Mistheria

Messenger of the Gods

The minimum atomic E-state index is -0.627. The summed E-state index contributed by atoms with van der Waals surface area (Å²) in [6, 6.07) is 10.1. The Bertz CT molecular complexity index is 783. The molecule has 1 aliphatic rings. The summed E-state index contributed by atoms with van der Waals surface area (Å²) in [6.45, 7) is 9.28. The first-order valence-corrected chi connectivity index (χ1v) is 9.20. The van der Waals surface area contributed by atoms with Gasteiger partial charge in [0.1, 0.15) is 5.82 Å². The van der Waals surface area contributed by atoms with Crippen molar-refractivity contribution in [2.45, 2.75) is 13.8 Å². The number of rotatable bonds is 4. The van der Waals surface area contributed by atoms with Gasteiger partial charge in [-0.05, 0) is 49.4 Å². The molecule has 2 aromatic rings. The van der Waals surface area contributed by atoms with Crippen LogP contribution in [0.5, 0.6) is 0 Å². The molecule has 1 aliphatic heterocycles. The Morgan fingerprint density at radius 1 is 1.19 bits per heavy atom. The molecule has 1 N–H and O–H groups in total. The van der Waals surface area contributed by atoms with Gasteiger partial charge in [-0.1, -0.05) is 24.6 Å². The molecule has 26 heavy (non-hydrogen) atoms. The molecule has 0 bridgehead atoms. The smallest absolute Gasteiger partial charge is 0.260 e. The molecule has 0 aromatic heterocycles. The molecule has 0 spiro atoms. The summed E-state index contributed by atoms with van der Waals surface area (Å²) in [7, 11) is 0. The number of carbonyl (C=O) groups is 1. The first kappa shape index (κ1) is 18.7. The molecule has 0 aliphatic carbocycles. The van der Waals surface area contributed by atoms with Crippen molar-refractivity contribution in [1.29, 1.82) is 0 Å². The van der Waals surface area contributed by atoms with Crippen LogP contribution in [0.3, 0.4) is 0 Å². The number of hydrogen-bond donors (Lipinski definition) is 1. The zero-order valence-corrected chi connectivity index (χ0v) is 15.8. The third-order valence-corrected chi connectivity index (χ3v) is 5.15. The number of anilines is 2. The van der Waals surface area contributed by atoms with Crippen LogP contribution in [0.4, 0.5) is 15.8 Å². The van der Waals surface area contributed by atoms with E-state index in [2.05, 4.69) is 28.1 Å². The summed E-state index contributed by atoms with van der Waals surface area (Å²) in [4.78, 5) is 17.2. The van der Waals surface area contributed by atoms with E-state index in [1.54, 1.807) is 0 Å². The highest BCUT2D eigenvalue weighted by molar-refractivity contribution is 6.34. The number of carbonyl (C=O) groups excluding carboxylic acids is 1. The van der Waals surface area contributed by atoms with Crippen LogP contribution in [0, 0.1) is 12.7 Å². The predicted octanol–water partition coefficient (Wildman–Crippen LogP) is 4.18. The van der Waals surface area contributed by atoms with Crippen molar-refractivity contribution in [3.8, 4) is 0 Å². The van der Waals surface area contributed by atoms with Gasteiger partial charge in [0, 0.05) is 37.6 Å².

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Messenger of the Gods by Mistheria is an Eerie or Creepy comic magazine come to life. Beginning with "Praeludium Opus 71," a two-plus-minute instrumental track performed with the Heroic Royal Orchestra, the story really begins with "Zeus Will Storm the Earth," six minutes of hard-hitting prog metal featuring Neil Zaza on guitar. There are so many guests on Messenger of the Gods that it is a veritable who's who of shred meets progressive. Problem is, for those not aware that Mistheria is not only a person but an Italian keyboard sensation, the music sounds like Mistheria is a big band, with the keyboards shoved somewhere in the background. Boston synth player Lord Manuel Smith would blast his notes all over a recording in the '70s, but here the star of the show, Mistheria, takes a back seat to sometimes overwhelming sound. "Dynasty of Death" is 11 and a half minutes of Max Romano's voice and four guitar soloists and at least one rhythm guitar. Rick Renstrom, Ron Thal, Tommy Denander, and Jeff Kollman are listed on the Mistheria.com site as the prime suspects, with Leonardo Porcheddu also listed as a guitarist. It's an amazing musical excursion, but if the listener isn't a total devotee it could tend to sound like one big noisy mess. Therein lies the problem with the entire "debut" album by this veteran musician. Messenger of the Gods is overindulgence plus by as many musical friends available to come to Mistheria's party. Winterlong's Thorbjorn Englund performs the solo on "Titans," with backup by Max Arminchiardi, who performs the solo on "Children's Heaven," one of the most accessible tracks on the disc -- Romano back on vocals (he performs on seven of the 12 tracks). Hubi Meisel sings on and lends lyrics to "Eternity," Rob Rock pours his voice over "Who Will Storm the Earth" and "Titans" with soprano vocalist Maria Pia Di Gioia bringing a bit of operatic Queen to "Witch of the Demons" -- which actually gives Mistheria a chance to play some keys upfront. The work is top notch, but very limited, and without the scorecard on the musician's website, only an obsessive metal head could have a chance at figuring out who is playing what on this adventurous set of recordings.

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